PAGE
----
Filmmaker 365

In a lot of ways editing a documentary is much more difficult than a narrative. Documentaries find their voice in the editing bay, so if you’re looking to craft an engaging story there’s a few things you must always do. Here are a few essential tips for finding your story when cutting a documentary.

Insane Organization

Since shooting ratios on documentaries can be ridiculously high (sometimes 100:1 or higher), staying organized is one of the best ways you can make your job easier throughout the editorial process. The vast majority of editors understand that it’s important to have

an organized project file with bin, shots, and takes labeled appropriately. But in order to really stay on top of things, the organization needs to extend beyond the project file.

Files and folders should be organized just as well on your hard drives in order to avoid offline media and workflow issues when sending your project out for sound/color/VFX. I also recommend organizing and logging all interviews as meticulously as possible within your project in order to streamline your process for recutting interview segments later on. For instance, you might want to add markers to sequences with synced interviews in them and label each marker with the interview topic. It will take some more legwork up front, but can save you hours and hours of sifting through footage later on.

Plan Ahead, Then Work from Instinct

Although it’s tempting to wait until you’re in the editing room to start conceptualizing the exact edit and flow of the story, putting in the early legwork will pay dividends when you jump into the edit.

It’s usually best to work with the director and crew before shooting in order to ensure that the film is being shot with editing in mind. Similarly, you should then be able to go into the edit knowing the director’s exact vision. It’s typically not possible for the you, the editor, to be present for all the shooting, so let the director know what you would like from the shoot – the good takes, the blown takes, b-roll, etc. This will be immensely helpful when you start logging footage.

Based on how good the on-set notes are, and how much time is allotted for the edit, it’s often worthwhile to do a rough paper edit. Working with a director in this stage will make the edit go smoother, as you’ll have a clearer idea of their vision based on the footage that was captured. It’s also useful for knowing what still needs to be shot. Get those Post-It-Notes ready and map out a rough story structure.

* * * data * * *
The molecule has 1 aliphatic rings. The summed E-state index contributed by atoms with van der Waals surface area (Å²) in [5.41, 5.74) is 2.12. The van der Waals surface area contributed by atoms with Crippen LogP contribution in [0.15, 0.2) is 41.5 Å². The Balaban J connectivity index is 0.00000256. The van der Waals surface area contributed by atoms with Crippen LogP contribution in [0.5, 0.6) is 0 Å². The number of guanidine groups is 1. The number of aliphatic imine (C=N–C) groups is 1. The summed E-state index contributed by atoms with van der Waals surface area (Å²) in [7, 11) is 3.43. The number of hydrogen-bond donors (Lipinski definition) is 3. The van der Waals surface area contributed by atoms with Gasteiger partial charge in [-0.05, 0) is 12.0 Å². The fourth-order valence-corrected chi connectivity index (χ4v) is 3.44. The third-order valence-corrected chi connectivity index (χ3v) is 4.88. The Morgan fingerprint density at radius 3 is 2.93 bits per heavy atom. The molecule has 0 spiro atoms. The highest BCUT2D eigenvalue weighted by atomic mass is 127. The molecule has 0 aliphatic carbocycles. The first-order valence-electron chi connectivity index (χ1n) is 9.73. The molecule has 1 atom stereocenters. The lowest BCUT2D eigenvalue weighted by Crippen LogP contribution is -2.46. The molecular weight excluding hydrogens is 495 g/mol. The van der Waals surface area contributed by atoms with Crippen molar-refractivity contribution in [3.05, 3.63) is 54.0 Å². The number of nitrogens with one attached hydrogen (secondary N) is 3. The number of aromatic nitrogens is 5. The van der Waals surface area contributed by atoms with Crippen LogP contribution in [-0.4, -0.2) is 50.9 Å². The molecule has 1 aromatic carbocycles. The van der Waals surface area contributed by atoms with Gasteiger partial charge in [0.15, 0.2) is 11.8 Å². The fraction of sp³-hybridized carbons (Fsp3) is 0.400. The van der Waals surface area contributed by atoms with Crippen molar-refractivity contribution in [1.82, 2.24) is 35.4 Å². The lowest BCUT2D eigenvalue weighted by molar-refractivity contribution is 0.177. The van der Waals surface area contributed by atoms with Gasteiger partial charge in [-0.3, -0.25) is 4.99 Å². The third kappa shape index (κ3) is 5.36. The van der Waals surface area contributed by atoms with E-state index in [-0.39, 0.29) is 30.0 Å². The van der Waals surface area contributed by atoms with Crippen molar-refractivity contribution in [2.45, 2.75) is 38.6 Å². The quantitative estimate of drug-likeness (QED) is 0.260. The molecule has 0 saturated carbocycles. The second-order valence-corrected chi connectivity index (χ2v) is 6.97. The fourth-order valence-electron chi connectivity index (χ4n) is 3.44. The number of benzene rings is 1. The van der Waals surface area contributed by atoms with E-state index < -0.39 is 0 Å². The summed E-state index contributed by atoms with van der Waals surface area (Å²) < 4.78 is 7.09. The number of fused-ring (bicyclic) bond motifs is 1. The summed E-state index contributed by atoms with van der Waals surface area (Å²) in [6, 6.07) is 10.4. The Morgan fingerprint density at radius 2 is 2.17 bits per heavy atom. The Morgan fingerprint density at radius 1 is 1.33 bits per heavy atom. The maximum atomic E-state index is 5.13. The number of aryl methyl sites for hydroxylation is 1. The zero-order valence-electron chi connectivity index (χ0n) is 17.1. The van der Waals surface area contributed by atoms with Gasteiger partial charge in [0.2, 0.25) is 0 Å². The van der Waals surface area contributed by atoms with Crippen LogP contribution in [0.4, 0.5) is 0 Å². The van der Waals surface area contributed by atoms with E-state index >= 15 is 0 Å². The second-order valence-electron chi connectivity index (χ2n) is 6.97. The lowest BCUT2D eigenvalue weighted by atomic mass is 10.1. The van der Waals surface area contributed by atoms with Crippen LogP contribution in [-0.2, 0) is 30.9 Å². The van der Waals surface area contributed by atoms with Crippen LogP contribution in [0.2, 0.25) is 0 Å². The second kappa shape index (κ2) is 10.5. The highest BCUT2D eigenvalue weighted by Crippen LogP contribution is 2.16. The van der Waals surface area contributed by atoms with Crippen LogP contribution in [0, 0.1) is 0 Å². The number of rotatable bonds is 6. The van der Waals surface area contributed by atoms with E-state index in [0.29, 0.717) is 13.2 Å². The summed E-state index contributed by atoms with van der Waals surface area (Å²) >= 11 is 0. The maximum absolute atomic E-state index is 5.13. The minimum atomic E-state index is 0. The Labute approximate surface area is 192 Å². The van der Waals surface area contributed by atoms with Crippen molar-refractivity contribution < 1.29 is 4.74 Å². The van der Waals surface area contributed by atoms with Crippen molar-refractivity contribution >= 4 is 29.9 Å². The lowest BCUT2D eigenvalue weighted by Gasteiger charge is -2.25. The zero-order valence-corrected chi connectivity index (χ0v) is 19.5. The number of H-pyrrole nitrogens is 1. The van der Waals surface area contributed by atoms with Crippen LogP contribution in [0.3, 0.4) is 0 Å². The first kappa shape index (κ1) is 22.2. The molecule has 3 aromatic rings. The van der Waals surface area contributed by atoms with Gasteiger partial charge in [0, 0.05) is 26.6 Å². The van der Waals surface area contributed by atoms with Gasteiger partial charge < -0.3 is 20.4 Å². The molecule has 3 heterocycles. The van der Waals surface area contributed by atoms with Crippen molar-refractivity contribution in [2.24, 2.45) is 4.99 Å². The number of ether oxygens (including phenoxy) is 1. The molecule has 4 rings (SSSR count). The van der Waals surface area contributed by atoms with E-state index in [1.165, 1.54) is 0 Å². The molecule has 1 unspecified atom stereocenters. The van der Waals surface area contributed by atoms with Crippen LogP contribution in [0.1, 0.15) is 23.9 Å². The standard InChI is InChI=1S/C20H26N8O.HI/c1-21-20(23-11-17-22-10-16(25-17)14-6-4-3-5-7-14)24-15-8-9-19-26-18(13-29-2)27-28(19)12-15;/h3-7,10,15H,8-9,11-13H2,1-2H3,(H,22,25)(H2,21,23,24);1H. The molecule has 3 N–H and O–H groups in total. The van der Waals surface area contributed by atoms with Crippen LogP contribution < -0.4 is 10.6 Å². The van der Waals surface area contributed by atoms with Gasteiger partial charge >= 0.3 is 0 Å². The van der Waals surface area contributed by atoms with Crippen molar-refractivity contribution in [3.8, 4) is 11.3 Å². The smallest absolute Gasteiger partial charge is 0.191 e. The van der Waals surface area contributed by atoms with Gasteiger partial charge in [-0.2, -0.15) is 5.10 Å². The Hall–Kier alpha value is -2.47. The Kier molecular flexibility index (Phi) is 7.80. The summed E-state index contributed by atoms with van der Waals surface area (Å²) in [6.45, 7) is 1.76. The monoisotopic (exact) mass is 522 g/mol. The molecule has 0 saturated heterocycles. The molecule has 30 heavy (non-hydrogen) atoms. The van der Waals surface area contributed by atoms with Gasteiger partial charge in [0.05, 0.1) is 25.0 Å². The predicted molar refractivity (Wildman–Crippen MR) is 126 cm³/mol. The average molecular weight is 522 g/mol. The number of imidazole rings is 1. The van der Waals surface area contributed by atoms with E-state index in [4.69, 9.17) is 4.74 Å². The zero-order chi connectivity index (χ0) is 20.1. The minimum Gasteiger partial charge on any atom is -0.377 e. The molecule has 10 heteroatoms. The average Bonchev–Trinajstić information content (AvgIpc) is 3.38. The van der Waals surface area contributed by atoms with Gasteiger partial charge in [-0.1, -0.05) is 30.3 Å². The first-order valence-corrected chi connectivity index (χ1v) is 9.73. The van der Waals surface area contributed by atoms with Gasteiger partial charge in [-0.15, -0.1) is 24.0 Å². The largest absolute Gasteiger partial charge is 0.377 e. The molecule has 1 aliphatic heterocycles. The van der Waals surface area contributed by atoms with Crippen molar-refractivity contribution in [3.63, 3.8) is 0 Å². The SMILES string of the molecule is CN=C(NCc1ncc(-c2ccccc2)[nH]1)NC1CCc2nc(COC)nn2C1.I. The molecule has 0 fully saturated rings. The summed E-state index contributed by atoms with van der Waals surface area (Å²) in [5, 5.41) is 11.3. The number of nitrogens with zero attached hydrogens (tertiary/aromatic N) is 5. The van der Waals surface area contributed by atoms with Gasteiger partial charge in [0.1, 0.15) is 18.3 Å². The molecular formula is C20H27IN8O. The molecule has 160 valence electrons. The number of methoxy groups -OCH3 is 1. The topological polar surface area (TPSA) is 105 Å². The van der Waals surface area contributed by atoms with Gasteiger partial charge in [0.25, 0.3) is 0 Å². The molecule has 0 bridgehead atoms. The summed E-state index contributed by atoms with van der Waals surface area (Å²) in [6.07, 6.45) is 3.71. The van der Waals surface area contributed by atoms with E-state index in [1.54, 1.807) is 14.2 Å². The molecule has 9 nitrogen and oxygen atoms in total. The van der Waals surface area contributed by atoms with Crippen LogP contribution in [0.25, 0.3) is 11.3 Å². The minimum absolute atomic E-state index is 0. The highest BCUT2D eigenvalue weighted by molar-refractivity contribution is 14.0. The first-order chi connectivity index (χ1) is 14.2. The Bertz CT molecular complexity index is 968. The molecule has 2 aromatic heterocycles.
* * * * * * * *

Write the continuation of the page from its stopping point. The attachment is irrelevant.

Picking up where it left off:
Once you get into your editing app, there’s no exact formula for cutting a documentary. One popular approach is to cut the bulk of interviews together first as a starting point and working out from there. If you’ve gone through the footage and one particular moment really sticks out to you – maybe consider cutting that first, and then working the other scenes around it, assuming it’s a pivotal moment.

Or maybe you have a vision for a beautiful opening montage and are able to build out the first act completely sequentially by starting from square one. Tackle the material that speaks to you and inspires you the most. Doing so will lead to further inspiration once you start hitting the next few scenes and sequences.

Get a First Cut Done Quickly

If you’ve ever cut together a feature documentary before, you know very well that the final cut often looks nothing like the first cut.

Documentaries typically have far more revisions than narrative films. Since there’s so much footage to pull from, each revision looks that much different. The point being that your first cut doesn’t need to be perfect… it’s going to change immensely anyways.

The first cut is really just a mold at which you can start chiseling away. It’s better to have that mold ready sooner than later so that you can tear it down, rebuild it, and do it all over again, as opposed to trying to make that first cut perfect and then becoming frustrated when it needs to get recut.

Even if you believe you can make a near-perfect first cut, your director, producer, sales agent, or whoever else might have a say in the process may very well feel differently.

The best thing you can do is get through your first cut as quickly as possible (which, by the way, also forces you to work on your instincts) and then start refining things from there.

Did we leave anything out? Tell us about it in the comments below.

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Published by CR Production Music

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